When visualizing data in bar charts or line charts, be sure that all axis labels are legible. While it may look cleaner to have a few nicely spaced data values on the x-axis, your chart viewers are going to struggle to interpret the data!

Can you spot the problems in the chart below?

Chart with visual errors

It doesn’t take a lot of work to improve the readability of this chart. I retitled the chart (which had taken its default title from the first variable I dragged into the chart builder); I added percentage signs to the y-axis; and I angled the labels on the x-axis so each one is readable (also added currency symbols and commas):

Chart with improved readability


Use design elements to assist with interpretation

Having used the Chart options pane to improve the legibility of the axes, I think I’ll spend a bit more time here to make my chart even better, by adding data labels and grid lines.

Chart options pane

After adding data labels that call out the value of each bar in the chart, as well as stripes that make comparisons between bars more visible, my 2023 Home Value chart looks a bit nicer, and can be interpreted as intended:

Improved chart

Feel free to explore all the chart options to customize your chart for your needs!


Best practices for series

Organizing your chart data into series is a smart way to make grouped information clear and legible. Series are used for showing information about different subgroups of main categories. A separate column or line represents each of the subgroups, which are displayed in different colors to distinguish them. Here’s an example of a chart with series in the Community Change Snapshot infographic, detailing owner- and renter-occupied housing units in a ZIP Code in Rochester, Minnesota:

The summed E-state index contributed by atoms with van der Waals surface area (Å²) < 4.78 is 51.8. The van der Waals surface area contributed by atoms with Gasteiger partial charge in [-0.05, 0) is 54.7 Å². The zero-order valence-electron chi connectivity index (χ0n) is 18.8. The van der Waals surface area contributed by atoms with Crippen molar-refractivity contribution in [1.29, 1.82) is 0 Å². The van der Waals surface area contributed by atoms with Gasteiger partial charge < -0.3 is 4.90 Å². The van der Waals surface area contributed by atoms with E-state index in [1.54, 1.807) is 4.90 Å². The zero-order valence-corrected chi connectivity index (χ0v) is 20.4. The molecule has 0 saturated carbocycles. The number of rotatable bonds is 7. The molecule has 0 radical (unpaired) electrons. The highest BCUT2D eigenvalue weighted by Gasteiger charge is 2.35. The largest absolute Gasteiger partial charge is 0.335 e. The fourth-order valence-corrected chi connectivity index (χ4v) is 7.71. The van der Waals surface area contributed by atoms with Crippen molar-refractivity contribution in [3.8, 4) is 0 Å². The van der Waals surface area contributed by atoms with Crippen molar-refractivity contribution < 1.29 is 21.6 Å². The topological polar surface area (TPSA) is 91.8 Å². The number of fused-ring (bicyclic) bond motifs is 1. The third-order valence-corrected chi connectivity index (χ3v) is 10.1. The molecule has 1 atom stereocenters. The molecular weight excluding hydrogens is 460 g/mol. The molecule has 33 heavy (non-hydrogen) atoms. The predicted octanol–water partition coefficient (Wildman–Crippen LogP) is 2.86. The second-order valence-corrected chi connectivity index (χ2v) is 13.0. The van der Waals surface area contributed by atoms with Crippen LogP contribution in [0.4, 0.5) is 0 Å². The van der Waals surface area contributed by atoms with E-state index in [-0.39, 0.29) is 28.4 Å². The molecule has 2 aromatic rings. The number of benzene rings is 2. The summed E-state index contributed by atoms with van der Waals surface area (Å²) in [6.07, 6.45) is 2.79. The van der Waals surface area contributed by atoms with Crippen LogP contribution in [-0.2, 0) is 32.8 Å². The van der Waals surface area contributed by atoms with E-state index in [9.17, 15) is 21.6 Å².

Chart organized using series

In the image above, there are two series: Owner and Renter. These series describe the groups of variables on the x-axis of this stacked bar chart, creating color-coded subgroups, such as people who owned their homes in 2000, people who rented their homes in 2000, and so on.

One thing that’s easy to forget is that series are especially useful when interacting with a chart in table format. Charts can be enabled with the View table option for infographic viewers who want to see a different visualization:

View table option

When you’re creating a chart with multiple series, name the series intuitively to help with the table view.

For instance, this age pyramid chart includes two series, titled “Males” and “Females,” as seen in the Edit chart data pane:

Chart series in infographic builder

When the age pyramid is viewed as a table, those series names come in quite handy!

Chart series displayed in table view

Hopefully this article has helped you on your infographic-designing journey. The Business Analyst team is always excited to see what our users create to showcase their data in new and compelling ways.


Data attribution

This article contains or references data from the following sources:

About the author

Gemma is a writer at Esri, focusing on content for the ArcGIS Business Analyst team.